Getting tough on all of the above

October 7, 2014

Britain's next parliamentary election will take place sometime next year, so the major political parties are honing their message, writes Independent columnist Mark Steel.

ALL THE major political parties can congratulate themselves on their national conferences, as their job was to establish the agenda for the election, and they've all succeeded in establishing that it will be mental.

For example, they'll all compete for the title of who's toughest on immigration, until Theresa May, the Tory Home Secretary, pledges to fill the English Channel with piranhas, to stop anyone getting in by swimming, but Labour's Ed Balls will complain these are foreign, so he'll promise to train a fleet of trout in active combat, on billboards saying, "British Jobs for British Fish."

But if any party leaders saw the front page of the Hereford Times, they'll have read how local farmers are desperate for foreign workers to pick their fruit, as they all seem to have left, and as no one else seems willing to do it, tons of apples are going rotten.

Presumably Iain Duncan Smith will announce this is excellent news, as it proves immigration has slowed down, and he'll add, "But we shan't rest until not one foreigner can pick our apples, so EVERY SINGLE APPLE is completely mouldy, making Hereford a sea of British maggots we can be proud of."

Labour Party leader Ed Milliband
Labour Party leader Ed Milliband

Then Nigel Farage of the UK Independence Party (UKIP) will protest by saying, "They SAY they'll let the fruit go rotten, but only UKIP will place snipers in every orchard, and to make sure they stay unpicked, we'll spray every piece of fruit in Britain with lighter fuel. THEN let's see the Bulgarians try and come here to do stuff that needs doing."

It's not just jobs we don't want that foreigners are stealing from us. Aldershot has a large Nepalese population, because of the Gurkhas' links to the military base there. But as the local Tory MP Gerald Howarth said a while ago, "My constituents often have no park bench to sit on, because the Nepalese take up the park bench spaces."

Of all the things foreigners come over here to sponge off us, that must be the sickest of them all. There's only so many times you can find a Nepalese in a space on a bench before deciding enough is enough. I should imagine that, as they're used to living up mountains, they crawl to the top of the climbing frames as well, leaving no room for anyone else, especially if they go up there with their yak.

Someone of a liberal persuasion might suggest one solution is to provide an extra bench. But that's the sort of thinking that bankrupted this country in the first place.

Between now and the election, politicians will make roaring speeches such as, "We can no longer tolerate wave after wave of immigrants that come here taking our moods. I have a constituent, Eric the window cleaner, and he told me he wanted to be melancholy one morning, but all the melancholy had been taken by Romanians, so he had to be wistful instead. IS IT ANY WONDER THE BRITISH PEOPLE ARE AFRAID TO GO INTO THEIR OWN GARDENS?"

THEN THE debate will move on to who is tougher on terrorism. Theresa May has made a start, by promising new laws to stop the spread of terrorism, although I thought terrorism was already, on the whole, vaguely illegal.

But Labour will probably respond by declaring these measures don't go far enough, and we need to make it illegal to say "Kaboom!" or look up Syria on at atlas. Then Prime Minister David Cameron will propose banning suspected terrorists from sneezing, and Anjem Choudary, the Muslim activist, will only be allowed to speak on television if he does it in a Cornish accent.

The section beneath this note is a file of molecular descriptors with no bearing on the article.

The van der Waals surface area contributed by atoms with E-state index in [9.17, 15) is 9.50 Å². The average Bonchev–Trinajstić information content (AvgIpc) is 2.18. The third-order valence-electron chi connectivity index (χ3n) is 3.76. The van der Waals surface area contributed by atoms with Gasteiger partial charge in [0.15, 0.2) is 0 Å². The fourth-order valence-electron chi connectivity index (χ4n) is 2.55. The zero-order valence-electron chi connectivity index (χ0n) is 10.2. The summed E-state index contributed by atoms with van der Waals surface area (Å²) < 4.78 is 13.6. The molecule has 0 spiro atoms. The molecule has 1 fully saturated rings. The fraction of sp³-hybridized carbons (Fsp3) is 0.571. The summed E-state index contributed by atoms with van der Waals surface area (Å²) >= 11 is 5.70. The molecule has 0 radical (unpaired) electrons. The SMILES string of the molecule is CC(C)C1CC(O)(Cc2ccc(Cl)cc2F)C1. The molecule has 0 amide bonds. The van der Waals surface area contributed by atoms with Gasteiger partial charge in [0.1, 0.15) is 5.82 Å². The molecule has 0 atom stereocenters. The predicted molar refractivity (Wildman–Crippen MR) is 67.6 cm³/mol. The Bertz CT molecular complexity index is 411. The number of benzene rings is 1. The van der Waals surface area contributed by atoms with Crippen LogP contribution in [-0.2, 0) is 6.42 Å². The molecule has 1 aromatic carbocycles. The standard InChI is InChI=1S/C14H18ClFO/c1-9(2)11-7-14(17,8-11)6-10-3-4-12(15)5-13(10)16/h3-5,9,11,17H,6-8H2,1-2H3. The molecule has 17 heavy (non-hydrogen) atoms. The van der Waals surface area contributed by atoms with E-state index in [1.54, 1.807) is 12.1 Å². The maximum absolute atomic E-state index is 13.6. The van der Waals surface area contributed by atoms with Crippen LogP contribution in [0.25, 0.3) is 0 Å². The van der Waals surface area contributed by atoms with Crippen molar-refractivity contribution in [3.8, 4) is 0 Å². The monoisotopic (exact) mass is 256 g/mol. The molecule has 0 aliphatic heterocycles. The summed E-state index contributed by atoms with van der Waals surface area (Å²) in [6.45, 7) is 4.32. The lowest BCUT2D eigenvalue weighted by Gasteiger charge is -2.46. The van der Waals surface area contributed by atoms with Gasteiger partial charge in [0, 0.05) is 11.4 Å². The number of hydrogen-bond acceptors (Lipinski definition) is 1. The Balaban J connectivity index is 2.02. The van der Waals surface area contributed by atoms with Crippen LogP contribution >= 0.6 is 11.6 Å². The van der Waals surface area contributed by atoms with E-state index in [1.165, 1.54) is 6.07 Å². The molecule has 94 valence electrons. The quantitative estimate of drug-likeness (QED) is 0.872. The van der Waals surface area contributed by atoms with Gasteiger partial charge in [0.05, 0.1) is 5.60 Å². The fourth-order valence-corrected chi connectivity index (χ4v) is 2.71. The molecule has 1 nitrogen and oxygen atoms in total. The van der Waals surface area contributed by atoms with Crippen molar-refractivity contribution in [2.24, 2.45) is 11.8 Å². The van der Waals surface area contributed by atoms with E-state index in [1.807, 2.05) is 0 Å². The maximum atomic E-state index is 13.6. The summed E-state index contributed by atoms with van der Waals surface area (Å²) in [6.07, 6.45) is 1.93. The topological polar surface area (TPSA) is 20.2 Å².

And they'll all yell about who's prepared to cut the most benefits. George Osborne, the chancellor of the exchequer, insisted they had to be frozen, because they can't go up more than wages. But it's his government that froze millions of people's wages as well. So next week, he'll tell public-sector workers they have to plow their master's field and feed his chickens on a Sunday, and then he can say, "We simply can't allow those without work to receive benefits without plowing anything, while hard-working serfs are busy sowing barley. So from now on, you'll only be paid while out of work if you squeal like a pig like the chap in Deliverance."

Then Cameron announces a cut in taxes--"once everything's sorted, which I'm sure it will be in four or five years", and his supporters all cheer and punch the air. He might as well have said, "One day, around 2018, if I learn to fly on the back of a pterodactyl, I'll give you all a lift to the park for free."

So Labour, instead of making their usual retort that they'll cut the deficit as well, but they'll take 25 minutes longer because they care, should embrace the spirit of the campaign. They could announce a ban on flamingos, as the British people, while tolerant, can only tolerate so much. Then Clegg and Cameron and Farage would scurry about for the most anti-flamingo promise their advisers can compose.

Labour could pledge to help the squeezed middle by replacing child benefit with lessons in alchemy. They can promise to end child poverty with a scheme in which every six-year-old plays one match for Manchester City. They can guarantee a referendum on whether to stay in the solar system, and ensure savings in government by converting the whole of Whitehall into a yurt.

Because if it's going to be mental, they should do it properly.

First published at the Independent.

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